09 April Madrid (MAD)-Paris (ORY)

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Photo © Dayot Jean-Charles

Part 2, Concorde goes to Singapore

Since Air France (AF) and British Airways (BA) had been denied landing authorizations at New York - John F. Kennedy (JFK) by the PONYA (Port of New York Authority), both operators of the supersonic airplane had to find another route to operate their Concordes on. An important and lucrative market to BA, besides North America, was Asia and its former colonies, such as Singapore (SIN), Hong Kong (HKG) and the “Kangaroo Routes” to Australia - more specifically Sydney (SYD) - where 747-200s making the long journey had to make two stop-overs.

The first step of a Concorde route to South-East Asia and Australia was the inaugural of BA’s first ever supersonic flight between London - Heathrow (LHR) and Bahrain (BAH) on 21 January 1976 by G-BOAA (c/n 206).

Unfortunately, the route was mainly overland, forcing the Concorde to fly at subsonic speeds on large portions of the LHR-BAH flight. But the aircraft still managed to save ~2.5 hours over the regular flights with a M.95 cruise speed these segments. The supersonic operations over the Saudi desert had to be dropped after some complaints from nomads whose camels reportedly stopped breeding because of the supersonic boom!

The choice of BAH as stop-over for the Concorde operations was due to the ideal location en route to South-East Asia. Furthermore the engines had an improved performance at 55-60,000ft, where the air is colder around the tropics. The better conditions could add up to 200 more miles range (with 75 pax).

On 16 November 1976, Cathay Pacific (CX) launched three weekly HKG-BAH flights to connect its customers to LHR as the airline would not link the British capital before July 1980.

On 26 October 1977, BA and Singapore Airlines (SQ) announced an agreement for a thrice-weekly Concorde service between London and Singapore via Bahrain. On 09 December 1977, BA and SQ started a service between LHR and Singapore - Paya Lebar (SIN) via BAH, bringing the travel time to only 9 hours.

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Photo © Clive Dyball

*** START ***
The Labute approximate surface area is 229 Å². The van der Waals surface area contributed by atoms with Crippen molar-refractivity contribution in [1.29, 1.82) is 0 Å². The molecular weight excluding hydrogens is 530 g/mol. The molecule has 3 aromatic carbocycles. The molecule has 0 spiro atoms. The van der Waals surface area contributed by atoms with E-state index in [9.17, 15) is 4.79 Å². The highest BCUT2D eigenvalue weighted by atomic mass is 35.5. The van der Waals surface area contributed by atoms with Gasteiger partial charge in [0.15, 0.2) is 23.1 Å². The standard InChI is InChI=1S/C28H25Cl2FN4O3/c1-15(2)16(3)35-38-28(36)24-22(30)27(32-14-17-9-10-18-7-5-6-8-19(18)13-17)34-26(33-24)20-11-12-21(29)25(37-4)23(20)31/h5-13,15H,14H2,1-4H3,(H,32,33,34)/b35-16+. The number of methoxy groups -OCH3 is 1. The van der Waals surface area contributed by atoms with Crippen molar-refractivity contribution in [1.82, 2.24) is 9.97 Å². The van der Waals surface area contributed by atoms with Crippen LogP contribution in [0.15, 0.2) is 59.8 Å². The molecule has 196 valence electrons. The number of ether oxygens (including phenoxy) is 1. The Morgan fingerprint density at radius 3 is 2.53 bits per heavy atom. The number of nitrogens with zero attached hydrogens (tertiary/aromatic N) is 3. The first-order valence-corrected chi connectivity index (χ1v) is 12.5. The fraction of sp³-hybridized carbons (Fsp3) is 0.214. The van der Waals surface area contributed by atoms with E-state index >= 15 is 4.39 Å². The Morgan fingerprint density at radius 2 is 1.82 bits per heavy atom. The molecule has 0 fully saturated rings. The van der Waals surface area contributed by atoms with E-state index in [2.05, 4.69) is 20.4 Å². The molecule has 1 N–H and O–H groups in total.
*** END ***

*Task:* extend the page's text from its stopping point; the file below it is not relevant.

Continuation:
This service basically was a very early form of code share/alliance between both airlines. The technical crew and operations were supplied by BA at 100%, while the flight attendants were 50/50.

BA had battled hard with the Indian government to gain the approval to fly supersonic over the country, which the Concorde was forced to avoid, adding more flight time and increasing the fuel consumption. The Indian government had demanded that in exchange Air India (AI) would get more slots and 5th freedom rights at LHR.

The Concorde assigned to the SIN route was G-BOAD (c/n 210), re-registered as G-N94AD on 8 January 1979. The G- segment was carried on a removable sticker which was specially manufactured to be able to withstand supersonic surface friction yet be able to be peeled off once the aircraft landed in the US to perform the Braniff sector. The airplane was easily remarkable, as it had been repainted with the Singapore Airlines’ livery on its left side, while BA’s was kept on the right side.
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"The airplane was easily remarkable, as it had been repainted with the...
(Photo © Frank J. Mirande)
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...Singapore Airlines’ livery on its left side, while BA’s was kept on the right side."
(Photo © Andrew Abshier)

The SIN-BAH leg against the headwinds was sometimes payload-restricted because of the temperature at Paya Lebar Airport, even though the Concorde could accelerate straight after its take-off to M2.02.

The service was withdrawn on 13 December 1977 after only 3 return flights, because of complaints from the Malaysian government about the supersonic boom over the Straits of Malacca, on the West coast of Malaysia. But in the summer of the same year, MAS’ plans of further capacity increase on the London route were denied in order to protect BA and CX, causing a clash between the Malaysian and British governments. In addition to these difficult relations, SIA was a tough MAS competitor.

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Photo © AirNikon

On 24 January 1979 the service was resumed with new routings avoiding Malaysia and a recommended take-off from runway 02 at SIN to avoid flying over the Malaysian state of Johore.

The service was ended for good on 01 November 1980, mainly because of falling traffic on the route, which was reportedly losing around £2 millions a year. The loads would have been very low, especially on westbound flights. The operations, especially at subsonic speeds, were extremely expensive, demanding load factors that could not be achieved.

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Photo © AirNikon